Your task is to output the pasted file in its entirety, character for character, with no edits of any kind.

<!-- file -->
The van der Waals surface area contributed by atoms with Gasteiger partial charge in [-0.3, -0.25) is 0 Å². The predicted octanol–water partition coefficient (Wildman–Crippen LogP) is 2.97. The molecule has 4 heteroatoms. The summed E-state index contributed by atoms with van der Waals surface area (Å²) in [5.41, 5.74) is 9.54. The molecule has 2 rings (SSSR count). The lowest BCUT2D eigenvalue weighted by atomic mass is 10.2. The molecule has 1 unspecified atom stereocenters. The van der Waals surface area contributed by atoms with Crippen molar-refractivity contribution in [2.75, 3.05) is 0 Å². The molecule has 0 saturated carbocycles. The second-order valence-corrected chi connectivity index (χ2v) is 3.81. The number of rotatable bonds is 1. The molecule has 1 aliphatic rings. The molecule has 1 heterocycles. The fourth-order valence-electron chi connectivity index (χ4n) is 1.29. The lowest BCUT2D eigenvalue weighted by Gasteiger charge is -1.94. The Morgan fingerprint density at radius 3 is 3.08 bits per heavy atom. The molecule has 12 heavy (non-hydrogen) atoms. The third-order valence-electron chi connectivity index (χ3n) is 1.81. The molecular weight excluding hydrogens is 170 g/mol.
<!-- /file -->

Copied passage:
The van der Waals surface area contributed by atoms with Gasteiger partial charge in [-0.3, -0.25) is 0 Å². The predicted octanol–water partition coefficient (Wildman–Crippen LogP) is 2.97. The molecule has 4 heteroatoms. The summed E-state index contributed by atoms with van der Waals surface area (Å²) in [5.41, 5.74) is 9.54. The molecule has 2 rings (SSSR count). The lowest BCUT2D eigenvalue weighted by atomic mass is 10.2. The molecule has 1 unspecified atom stereocenters. The van der Waals surface area contributed by atoms with Crippen molar-refractivity contribution in [2.75, 3.05) is 0 Å². The molecule has 0 saturated carbocycles. The second-order valence-corrected chi connectivity index (χ2v) is 3.81. The number of rotatable bonds is 1. The molecule has 1 aliphatic rings. The molecule has 1 heterocycles. The fourth-order valence-electron chi connectivity index (χ4n) is 1.29. The lowest BCUT2D eigenvalue weighted by Gasteiger charge is -1.94. The Morgan fingerprint density at radius 3 is 3.08 bits per heavy atom. The molecule has 12 heavy (non-hydrogen) atoms. The third-order valence-electron chi connectivity index (χ3n) is 1.81. The molecular weight excluding hydrogens is 170 g/mol.